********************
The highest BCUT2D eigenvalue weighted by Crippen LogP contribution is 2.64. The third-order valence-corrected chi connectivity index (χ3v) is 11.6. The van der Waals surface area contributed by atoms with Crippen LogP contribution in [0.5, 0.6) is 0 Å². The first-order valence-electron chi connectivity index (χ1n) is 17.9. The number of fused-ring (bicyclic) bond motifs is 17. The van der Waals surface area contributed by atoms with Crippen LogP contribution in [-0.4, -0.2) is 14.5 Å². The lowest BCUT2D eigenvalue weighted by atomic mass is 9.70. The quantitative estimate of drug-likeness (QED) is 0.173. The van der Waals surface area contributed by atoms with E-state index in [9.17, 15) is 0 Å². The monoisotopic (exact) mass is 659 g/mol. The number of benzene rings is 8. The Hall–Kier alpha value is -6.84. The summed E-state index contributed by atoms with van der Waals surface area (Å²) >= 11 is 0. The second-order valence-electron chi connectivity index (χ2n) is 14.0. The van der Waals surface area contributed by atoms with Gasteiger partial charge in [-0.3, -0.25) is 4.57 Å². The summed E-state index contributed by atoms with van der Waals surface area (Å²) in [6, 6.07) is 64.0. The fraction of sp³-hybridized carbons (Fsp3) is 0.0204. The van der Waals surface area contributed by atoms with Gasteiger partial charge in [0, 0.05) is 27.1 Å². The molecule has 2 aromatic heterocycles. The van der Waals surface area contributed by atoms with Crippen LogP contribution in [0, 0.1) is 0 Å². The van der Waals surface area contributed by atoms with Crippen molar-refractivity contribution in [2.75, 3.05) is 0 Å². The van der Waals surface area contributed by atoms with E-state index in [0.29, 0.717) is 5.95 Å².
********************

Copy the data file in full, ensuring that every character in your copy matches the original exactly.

The highest BCUT2D eigenvalue weighted by Crippen LogP contribution is 2.64. The third-order valence-corrected chi connectivity index (χ3v) is 11.6. The van der Waals surface area contributed by atoms with Crippen LogP contribution in [0.5, 0.6) is 0 Å². The first-order valence-electron chi connectivity index (χ1n) is 17.9. The number of fused-ring (bicyclic) bond motifs is 17. The van der Waals surface area contributed by atoms with Crippen LogP contribution in [-0.4, -0.2) is 14.5 Å². The lowest BCUT2D eigenvalue weighted by atomic mass is 9.70. The quantitative estimate of drug-likeness (QED) is 0.173. The van der Waals surface area contributed by atoms with E-state index in [9.17, 15) is 0 Å². The monoisotopic (exact) mass is 659 g/mol. The number of benzene rings is 8. The Hall–Kier alpha value is -6.84. The summed E-state index contributed by atoms with van der Waals surface area (Å²) >= 11 is 0. The second-order valence-electron chi connectivity index (χ2n) is 14.0. The van der Waals surface area contributed by atoms with Gasteiger partial charge in [-0.3, -0.25) is 4.57 Å². The summed E-state index contributed by atoms with van der Waals surface area (Å²) in [6, 6.07) is 64.0. The fraction of sp³-hybridized carbons (Fsp3) is 0.0204. The van der Waals surface area contributed by atoms with Gasteiger partial charge in [0, 0.05) is 27.1 Å². The molecule has 2 aromatic heterocycles. The van der Waals surface area contributed by atoms with Crippen LogP contribution in [0, 0.1) is 0 Å². The van der Waals surface area contributed by atoms with Crippen molar-refractivity contribution in [2.75, 3.05) is 0 Å². The van der Waals surface area contributed by atoms with E-state index in [0.29, 0.717) is 5.95 Å².